Let me answer your question in two ways, firstly on the technology side. I think the last couple of years have been quieter than previous decades, but that’s party because we’ve been used to such drastic and dramatic change. What we’re going to see over the next few years is the rise of AI, services like driverless cars and radical change in the technology that’s currently available, in ways we can’t even imagine now. The problem is that it takes time to commercialize these technologies as radical ideas take awhile to bed in – whether that is for consumers to understand how they will improve their lives or figuring out exactly how to make commercial value out of them. Looking at it from a regulation point it’s a darker story- there is a ‘techlash’, where people feel like technology companies (often code for Google, Facebook and Amazon) have overreached themselves and no longer respect their customers and the rights of citizens, and whether this is true or not politicians are responding to this- and over the next 18-24 months we are going to see significant changes in the regulation of which how data is used by technology companies, and businesses more generally- and it will be hard to predict whether that will have a constricting effect on these companies, or whether those companies that pride themselves as digital disruptors will be able to adapt to the new rules and thrive.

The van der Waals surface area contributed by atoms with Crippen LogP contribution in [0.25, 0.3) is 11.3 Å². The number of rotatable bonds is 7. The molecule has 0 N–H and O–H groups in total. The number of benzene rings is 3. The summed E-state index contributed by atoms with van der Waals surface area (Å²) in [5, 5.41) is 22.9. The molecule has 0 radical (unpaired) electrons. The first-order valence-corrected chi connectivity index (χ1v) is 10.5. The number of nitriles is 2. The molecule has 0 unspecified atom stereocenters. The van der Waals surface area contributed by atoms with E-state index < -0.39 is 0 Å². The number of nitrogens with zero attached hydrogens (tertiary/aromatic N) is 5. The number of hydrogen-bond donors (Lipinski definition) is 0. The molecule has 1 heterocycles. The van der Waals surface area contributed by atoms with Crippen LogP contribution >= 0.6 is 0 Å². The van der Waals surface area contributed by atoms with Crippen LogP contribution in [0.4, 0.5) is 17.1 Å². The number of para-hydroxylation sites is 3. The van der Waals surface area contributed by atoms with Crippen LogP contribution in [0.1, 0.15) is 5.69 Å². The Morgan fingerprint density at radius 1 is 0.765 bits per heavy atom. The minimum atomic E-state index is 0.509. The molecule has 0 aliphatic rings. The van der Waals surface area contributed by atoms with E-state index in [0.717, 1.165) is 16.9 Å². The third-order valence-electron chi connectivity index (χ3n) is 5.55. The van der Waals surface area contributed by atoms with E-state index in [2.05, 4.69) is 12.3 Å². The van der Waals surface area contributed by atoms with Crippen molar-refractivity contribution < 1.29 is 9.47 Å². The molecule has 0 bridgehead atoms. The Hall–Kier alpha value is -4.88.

With regard to the increased conversation around legislation that is going to occur, what are the key challenges when it comes to implementing this regulation around Big Data and AI?

The balance is always going to be about putting the citizen and the consumer first. Legislators have a tough task when it comes to explaining fast moving technology to experts like myself, let alone the layperson. Technology and AI companies must take on the challenge of better explaining what it is they are doing, and what services their products are providing, to allow regulators to understand where existing regulation already is appropriate- and where the genuine gaps exist. Unless they take their jobs seriously, the real risk is ill-informed regulation- which will make it impossible for consumers to benefit from the advantages of AI and automation. Regulation in these sectors is inevitable, and I don’t see it as a bad thing, but it’s about ensuring there is joined up thinking across the government and regulators- so that we don’t take a decision in one sector that makes it impossible to deliver benefits elsewhere.